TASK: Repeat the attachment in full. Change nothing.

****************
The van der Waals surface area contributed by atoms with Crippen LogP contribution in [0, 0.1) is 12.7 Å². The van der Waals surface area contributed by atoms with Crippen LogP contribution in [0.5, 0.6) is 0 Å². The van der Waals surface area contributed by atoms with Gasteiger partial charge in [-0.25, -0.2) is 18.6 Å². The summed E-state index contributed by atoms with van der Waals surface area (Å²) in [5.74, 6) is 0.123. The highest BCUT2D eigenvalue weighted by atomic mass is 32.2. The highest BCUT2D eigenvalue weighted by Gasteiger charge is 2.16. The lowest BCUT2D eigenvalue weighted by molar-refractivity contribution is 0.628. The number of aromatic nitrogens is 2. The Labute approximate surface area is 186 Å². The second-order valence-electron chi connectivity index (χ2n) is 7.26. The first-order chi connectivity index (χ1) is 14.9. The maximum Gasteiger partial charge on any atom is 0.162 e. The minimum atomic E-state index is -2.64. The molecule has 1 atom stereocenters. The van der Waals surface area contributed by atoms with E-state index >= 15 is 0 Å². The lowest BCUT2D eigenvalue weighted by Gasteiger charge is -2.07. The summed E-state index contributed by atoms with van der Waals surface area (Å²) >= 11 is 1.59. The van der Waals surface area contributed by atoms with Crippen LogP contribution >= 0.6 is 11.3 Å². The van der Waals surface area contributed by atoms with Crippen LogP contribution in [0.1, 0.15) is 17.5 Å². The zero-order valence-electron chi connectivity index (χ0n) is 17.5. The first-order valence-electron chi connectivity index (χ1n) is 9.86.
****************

The van der Waals surface area contributed by atoms with Crippen LogP contribution in [0, 0.1) is 12.7 Å². The van der Waals surface area contributed by atoms with Crippen LogP contribution in [0.5, 0.6) is 0 Å². The van der Waals surface area contributed by atoms with Gasteiger partial charge in [-0.25, -0.2) is 18.6 Å². The summed E-state index contributed by atoms with van der Waals surface area (Å²) in [5.74, 6) is 0.123. The highest BCUT2D eigenvalue weighted by atomic mass is 32.2. The highest BCUT2D eigenvalue weighted by Gasteiger charge is 2.16. The lowest BCUT2D eigenvalue weighted by molar-refractivity contribution is 0.628. The number of aromatic nitrogens is 2. The Labute approximate surface area is 186 Å². The second-order valence-electron chi connectivity index (χ2n) is 7.26. The first-order chi connectivity index (χ1) is 14.9. The maximum Gasteiger partial charge on any atom is 0.162 e. The minimum atomic E-state index is -2.64. The molecule has 1 atom stereocenters. The van der Waals surface area contributed by atoms with E-state index >= 15 is 0 Å². The lowest BCUT2D eigenvalue weighted by Gasteiger charge is -2.07. The summed E-state index contributed by atoms with van der Waals surface area (Å²) >= 11 is 1.59. The van der Waals surface area contributed by atoms with Crippen LogP contribution >= 0.6 is 11.3 Å². The van der Waals surface area contributed by atoms with Crippen LogP contribution in [0.1, 0.15) is 17.5 Å². The zero-order valence-electron chi connectivity index (χ0n) is 17.5. The first-order valence-electron chi connectivity index (χ1n) is 9.86.